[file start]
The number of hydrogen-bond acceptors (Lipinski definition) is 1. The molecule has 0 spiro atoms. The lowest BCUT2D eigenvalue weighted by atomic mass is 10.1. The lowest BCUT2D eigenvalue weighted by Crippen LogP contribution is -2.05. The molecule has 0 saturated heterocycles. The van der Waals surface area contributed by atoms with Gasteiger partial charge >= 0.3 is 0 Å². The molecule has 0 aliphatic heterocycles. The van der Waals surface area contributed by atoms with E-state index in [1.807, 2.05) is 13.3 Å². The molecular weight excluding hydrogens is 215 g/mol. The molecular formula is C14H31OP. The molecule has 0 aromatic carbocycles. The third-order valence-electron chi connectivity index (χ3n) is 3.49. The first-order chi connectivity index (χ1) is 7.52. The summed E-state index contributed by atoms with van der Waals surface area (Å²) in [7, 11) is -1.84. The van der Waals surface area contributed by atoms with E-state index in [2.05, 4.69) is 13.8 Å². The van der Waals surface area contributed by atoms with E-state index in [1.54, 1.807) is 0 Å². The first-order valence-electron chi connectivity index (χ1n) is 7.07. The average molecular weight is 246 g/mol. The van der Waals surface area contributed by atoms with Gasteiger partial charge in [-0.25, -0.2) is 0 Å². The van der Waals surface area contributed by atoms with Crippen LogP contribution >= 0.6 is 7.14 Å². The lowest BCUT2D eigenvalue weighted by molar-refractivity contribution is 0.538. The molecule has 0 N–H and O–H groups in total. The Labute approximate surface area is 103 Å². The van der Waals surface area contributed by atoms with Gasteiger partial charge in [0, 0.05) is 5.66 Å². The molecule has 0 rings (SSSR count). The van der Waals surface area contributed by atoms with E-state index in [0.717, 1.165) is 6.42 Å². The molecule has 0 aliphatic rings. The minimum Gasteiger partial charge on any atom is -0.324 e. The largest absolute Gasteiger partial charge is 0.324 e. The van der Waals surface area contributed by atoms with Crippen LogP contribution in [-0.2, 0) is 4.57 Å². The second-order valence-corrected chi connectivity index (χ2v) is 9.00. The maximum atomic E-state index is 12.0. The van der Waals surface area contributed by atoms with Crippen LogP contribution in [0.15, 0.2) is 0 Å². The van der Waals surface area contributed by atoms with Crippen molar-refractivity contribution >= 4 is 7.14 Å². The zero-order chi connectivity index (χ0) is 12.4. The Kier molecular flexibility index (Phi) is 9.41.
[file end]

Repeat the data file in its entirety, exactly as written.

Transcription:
The number of hydrogen-bond acceptors (Lipinski definition) is 1. The molecule has 0 spiro atoms. The lowest BCUT2D eigenvalue weighted by atomic mass is 10.1. The lowest BCUT2D eigenvalue weighted by Crippen LogP contribution is -2.05. The molecule has 0 saturated heterocycles. The van der Waals surface area contributed by atoms with Gasteiger partial charge >= 0.3 is 0 Å². The molecule has 0 aliphatic heterocycles. The van der Waals surface area contributed by atoms with E-state index in [1.807, 2.05) is 13.3 Å². The molecular weight excluding hydrogens is 215 g/mol. The molecular formula is C14H31OP. The molecule has 0 aromatic carbocycles. The third-order valence-electron chi connectivity index (χ3n) is 3.49. The first-order chi connectivity index (χ1) is 7.52. The summed E-state index contributed by atoms with van der Waals surface area (Å²) in [7, 11) is -1.84. The van der Waals surface area contributed by atoms with E-state index in [2.05, 4.69) is 13.8 Å². The van der Waals surface area contributed by atoms with E-state index in [1.54, 1.807) is 0 Å². The first-order valence-electron chi connectivity index (χ1n) is 7.07. The average molecular weight is 246 g/mol. The van der Waals surface area contributed by atoms with Gasteiger partial charge in [-0.25, -0.2) is 0 Å². The van der Waals surface area contributed by atoms with Crippen LogP contribution >= 0.6 is 7.14 Å². The lowest BCUT2D eigenvalue weighted by molar-refractivity contribution is 0.538. The molecule has 0 N–H and O–H groups in total. The Labute approximate surface area is 103 Å². The van der Waals surface area contributed by atoms with Gasteiger partial charge in [0, 0.05) is 5.66 Å². The molecule has 0 rings (SSSR count). The van der Waals surface area contributed by atoms with E-state index in [0.717, 1.165) is 6.42 Å². The molecule has 0 aliphatic rings. The minimum Gasteiger partial charge on any atom is -0.324 e. The largest absolute Gasteiger partial charge is 0.324 e. The van der Waals surface area contributed by atoms with Crippen LogP contribution in [-0.2, 0) is 4.57 Å². The second-order valence-corrected chi connectivity index (χ2v) is 9.00. The maximum atomic E-state index is 12.0. The van der Waals surface area contributed by atoms with Crippen LogP contribution in [0.15, 0.2) is 0 Å². The van der Waals surface area contributed by atoms with Crippen molar-refractivity contribution >= 4 is 7.14 Å². The zero-order chi connectivity index (χ0) is 12.4. The Kier molecular flexibility index (Phi) is 9.41.